From improving your physical fitness to reducing your carbon footprint, cycling has many benefits. And there's never been a better time to get into cycling, as the Department for Transport has announced it'll be updating the Highway Code, with a focus on keeping cyclists and pedestrians safer on our roads.
The revisions to the Highway Code will also advise on some of the main safety issues facing cyclists and pedestrians, such as remembering to check the road is clear before opening your car door. The Department for Transport has also issued changes to the national standard for cycling training manual.
While the changes implemented by the Department for Transport are centred on helping drivers do their bit to help keep cyclists and pedestrians safe, it’s crucial to remember that cyclists and pedestrians are at the forefront of their own safety.
Cyclists and pedestrians must follow the rules of the road too, but they also sometimes act in ways that doesn’t make sense to drivers. With that in mind, we’ve put together this guide to help clear up why cyclists do what they do on the roads, and what they need to do to ride legally.
Bear in mind the Highway Code isn’t a direct statement of the laws, but a combination of advice and mandatory rules which apply to all road users in the UK.
Let's take a look at some frequently asked questions about cycling.
No. While there’s no breathalyzer test or legal limit for cycling under the influence, if caught, you could face a £1,000 fine. If you’re stopped on your bicycle and deemed unfit to ride, you can be found guilty of an offence.
Additionally, cycling under the influence can be incredibly dangerous. Cycling while inebriated can make you ten times more likely to get injured than cycling sober.
Yes. Crossing the stop line at a red light is an offence, as is cycling through an amber light. The consequence for failing to stop at a red light is a £50 fine.
There’s no law against cyclists riding two or even three abreast. Rule 66 of the Highway Code advises cyclists can ride two abreast and recommends they ride in single file if roads are busy or narrow.
Cyclists often ride two abreast for safety reasons, however, and Cycling UK advises that safety should be the overriding factor when deciding whether to ride single file or not.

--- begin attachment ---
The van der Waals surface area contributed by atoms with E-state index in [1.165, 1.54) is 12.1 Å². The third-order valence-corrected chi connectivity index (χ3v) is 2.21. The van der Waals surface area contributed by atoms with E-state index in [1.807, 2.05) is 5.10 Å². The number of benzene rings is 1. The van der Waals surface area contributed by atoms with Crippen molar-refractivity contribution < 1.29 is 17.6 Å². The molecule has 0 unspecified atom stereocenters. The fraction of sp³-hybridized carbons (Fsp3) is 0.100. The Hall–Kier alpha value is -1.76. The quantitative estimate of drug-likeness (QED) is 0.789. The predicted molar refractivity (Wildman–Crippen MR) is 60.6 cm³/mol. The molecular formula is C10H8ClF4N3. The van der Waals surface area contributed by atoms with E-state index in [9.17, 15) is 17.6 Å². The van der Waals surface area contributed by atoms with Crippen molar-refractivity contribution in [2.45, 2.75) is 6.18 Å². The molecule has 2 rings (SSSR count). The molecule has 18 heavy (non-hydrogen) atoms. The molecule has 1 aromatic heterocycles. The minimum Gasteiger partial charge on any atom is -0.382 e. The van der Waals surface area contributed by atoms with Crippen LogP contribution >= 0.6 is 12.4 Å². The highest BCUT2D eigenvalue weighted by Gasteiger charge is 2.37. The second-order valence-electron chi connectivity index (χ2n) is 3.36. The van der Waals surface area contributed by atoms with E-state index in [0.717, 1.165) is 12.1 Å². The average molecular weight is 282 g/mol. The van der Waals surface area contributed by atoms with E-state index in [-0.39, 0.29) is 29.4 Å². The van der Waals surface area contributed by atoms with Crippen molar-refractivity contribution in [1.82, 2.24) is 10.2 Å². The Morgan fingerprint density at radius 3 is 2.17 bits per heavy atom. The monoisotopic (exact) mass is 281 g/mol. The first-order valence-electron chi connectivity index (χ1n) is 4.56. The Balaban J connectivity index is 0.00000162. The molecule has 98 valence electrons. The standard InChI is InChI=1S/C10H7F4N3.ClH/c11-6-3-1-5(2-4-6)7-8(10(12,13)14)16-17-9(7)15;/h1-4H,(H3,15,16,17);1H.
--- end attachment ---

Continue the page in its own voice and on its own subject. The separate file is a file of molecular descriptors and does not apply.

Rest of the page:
Cycling in the middle of the lane is known as ‘taking the lane’ or ‘primary position’. Cyclists do this for several reasons, including:
This practice isn’t mentioned in the Highway Code and cyclists aren’t obliged to stay to the left of the lane to allow traffic to pass. According to Section 163, road users should: "Give motorcyclists, cyclists and horse riders at least as much room as you would when overtaking a car."
Cycling carelessly is defined as cycling without care and attention or reasonable consideration to other road users. Dangerous cycling is, simply put, cycling dangerously.
While cyclists cannot be charged for speeding, they can be charged for ‘furious cycling’. If a cyclist is found guilty of causing injury while cycling furiously, they can face up to two years in prison.
Cycling carelessly has a maximum fine of £1,000, while cycling dangerously can carry a fine of up to £2,500. Furious cycling without causing injury is subject to a fine of up to £1,000.
The Highway Code advises that cyclists should wear helmets, but this is not a legal requirement. However, there are lots of reasons to wear a helmet, including protecting your head and improving your visibility to drivers through the reflective strips often fitted on them.
Yes. When cycling after sunset you must have bright, working lights fitted to the front and back of your bike. It’s important to note that lights aren’t a legal requirement during the daytime, even if there’s reduced visibility.
That being said, it’s important for your safety that, should you still decide to cycle in poor conditions, you’re highly visible to cars and pedestrians.
It’s illegal for more than one person to ride a bike at any one time. ‘Giving a backie’ is an offence and you can be fined up to £200.
The Highway Code advises cyclists to wear hi-vis or reflective clothing while cycling. This isn’t a legal requirement, however, but having reflectors on your bike is – although you only legally have to wear reflectors between sunset and sunrise. You must, by law, have a red rear reflector and four amber reflectors (one at the front and back of each pedal).
No. Not only is this extremely dangerous, but it’s illegal. Riding a bicycle on a public road without two efficient braking systems is an offence.
No – it’s not compulsory to use a cycle lane. It can make your journey safer, however, particularly if you aren’t very experienced or confident as a cyclist. You mustn’t cycle on the pavement at any time though.